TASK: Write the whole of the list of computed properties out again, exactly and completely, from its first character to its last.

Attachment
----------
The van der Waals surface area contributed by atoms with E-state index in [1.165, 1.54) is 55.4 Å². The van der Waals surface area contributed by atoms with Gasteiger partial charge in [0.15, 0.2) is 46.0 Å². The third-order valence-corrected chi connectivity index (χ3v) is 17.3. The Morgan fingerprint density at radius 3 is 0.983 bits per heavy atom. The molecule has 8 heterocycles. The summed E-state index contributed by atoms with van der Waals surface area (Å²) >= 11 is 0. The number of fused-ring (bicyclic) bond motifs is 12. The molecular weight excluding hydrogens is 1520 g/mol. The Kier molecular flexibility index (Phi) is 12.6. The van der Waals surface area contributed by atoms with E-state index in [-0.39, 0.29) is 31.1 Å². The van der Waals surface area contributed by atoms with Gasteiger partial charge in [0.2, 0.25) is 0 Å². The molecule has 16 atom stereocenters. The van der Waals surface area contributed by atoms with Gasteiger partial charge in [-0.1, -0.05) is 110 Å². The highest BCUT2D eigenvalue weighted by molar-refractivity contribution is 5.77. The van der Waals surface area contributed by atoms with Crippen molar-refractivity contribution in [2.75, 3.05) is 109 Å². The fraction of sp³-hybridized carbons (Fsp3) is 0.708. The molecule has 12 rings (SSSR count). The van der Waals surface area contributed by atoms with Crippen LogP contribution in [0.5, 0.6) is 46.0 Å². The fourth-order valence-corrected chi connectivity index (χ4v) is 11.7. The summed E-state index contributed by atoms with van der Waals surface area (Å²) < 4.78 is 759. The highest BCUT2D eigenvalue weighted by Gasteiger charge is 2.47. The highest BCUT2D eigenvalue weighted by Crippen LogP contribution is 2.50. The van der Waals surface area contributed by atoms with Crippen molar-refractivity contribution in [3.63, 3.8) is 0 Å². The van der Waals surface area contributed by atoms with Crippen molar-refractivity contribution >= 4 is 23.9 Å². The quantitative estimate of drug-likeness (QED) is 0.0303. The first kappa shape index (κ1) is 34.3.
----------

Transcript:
The van der Waals surface area contributed by atoms with E-state index in [1.165, 1.54) is 55.4 Å². The van der Waals surface area contributed by atoms with Gasteiger partial charge in [0.15, 0.2) is 46.0 Å². The third-order valence-corrected chi connectivity index (χ3v) is 17.3. The Morgan fingerprint density at radius 3 is 0.983 bits per heavy atom. The molecule has 8 heterocycles. The summed E-state index contributed by atoms with van der Waals surface area (Å²) >= 11 is 0. The number of fused-ring (bicyclic) bond motifs is 12. The molecular weight excluding hydrogens is 1520 g/mol. The Kier molecular flexibility index (Phi) is 12.6. The van der Waals surface area contributed by atoms with E-state index in [-0.39, 0.29) is 31.1 Å². The van der Waals surface area contributed by atoms with Gasteiger partial charge in [0.2, 0.25) is 0 Å². The molecule has 16 atom stereocenters. The van der Waals surface area contributed by atoms with Gasteiger partial charge in [-0.1, -0.05) is 110 Å². The highest BCUT2D eigenvalue weighted by molar-refractivity contribution is 5.77. The van der Waals surface area contributed by atoms with Crippen molar-refractivity contribution in [2.75, 3.05) is 109 Å². The fraction of sp³-hybridized carbons (Fsp3) is 0.708. The molecule has 12 rings (SSSR count). The van der Waals surface area contributed by atoms with Crippen LogP contribution in [0.5, 0.6) is 46.0 Å². The fourth-order valence-corrected chi connectivity index (χ4v) is 11.7. The summed E-state index contributed by atoms with van der Waals surface area (Å²) < 4.78 is 759. The highest BCUT2D eigenvalue weighted by Gasteiger charge is 2.47. The highest BCUT2D eigenvalue weighted by Crippen LogP contribution is 2.50. The van der Waals surface area contributed by atoms with Crippen molar-refractivity contribution in [3.63, 3.8) is 0 Å². The van der Waals surface area contributed by atoms with Crippen molar-refractivity contribution >= 4 is 23.9 Å². The quantitative estimate of drug-likeness (QED) is 0.0303. The first kappa shape index (κ1) is 34.3.